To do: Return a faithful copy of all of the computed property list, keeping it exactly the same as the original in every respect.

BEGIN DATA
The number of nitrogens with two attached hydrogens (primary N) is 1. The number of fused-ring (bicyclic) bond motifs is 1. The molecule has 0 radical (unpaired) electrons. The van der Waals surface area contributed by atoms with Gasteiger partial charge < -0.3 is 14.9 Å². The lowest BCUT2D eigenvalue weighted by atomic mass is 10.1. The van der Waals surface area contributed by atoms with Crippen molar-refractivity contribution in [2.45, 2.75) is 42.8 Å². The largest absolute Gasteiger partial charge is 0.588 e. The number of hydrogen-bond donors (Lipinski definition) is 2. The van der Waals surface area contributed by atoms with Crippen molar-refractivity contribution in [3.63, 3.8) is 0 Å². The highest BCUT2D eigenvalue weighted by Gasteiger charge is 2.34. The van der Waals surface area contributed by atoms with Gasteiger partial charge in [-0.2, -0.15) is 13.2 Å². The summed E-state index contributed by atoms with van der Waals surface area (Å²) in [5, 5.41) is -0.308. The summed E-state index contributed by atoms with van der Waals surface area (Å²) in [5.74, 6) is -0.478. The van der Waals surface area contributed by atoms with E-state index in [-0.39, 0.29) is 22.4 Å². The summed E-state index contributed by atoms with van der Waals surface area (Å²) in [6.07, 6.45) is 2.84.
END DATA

The number of nitrogens with two attached hydrogens (primary N) is 1. The number of fused-ring (bicyclic) bond motifs is 1. The molecule has 0 radical (unpaired) electrons. The van der Waals surface area contributed by atoms with Gasteiger partial charge < -0.3 is 14.9 Å². The lowest BCUT2D eigenvalue weighted by atomic mass is 10.1. The van der Waals surface area contributed by atoms with Crippen molar-refractivity contribution in [2.45, 2.75) is 42.8 Å². The largest absolute Gasteiger partial charge is 0.588 e. The number of hydrogen-bond donors (Lipinski definition) is 2. The van der Waals surface area contributed by atoms with Crippen molar-refractivity contribution in [3.63, 3.8) is 0 Å². The highest BCUT2D eigenvalue weighted by Gasteiger charge is 2.34. The van der Waals surface area contributed by atoms with Gasteiger partial charge in [-0.2, -0.15) is 13.2 Å². The summed E-state index contributed by atoms with van der Waals surface area (Å²) in [5, 5.41) is -0.308. The summed E-state index contributed by atoms with van der Waals surface area (Å²) in [5.74, 6) is -0.478. The van der Waals surface area contributed by atoms with E-state index in [-0.39, 0.29) is 22.4 Å². The summed E-state index contributed by atoms with van der Waals surface area (Å²) in [6.07, 6.45) is 2.84.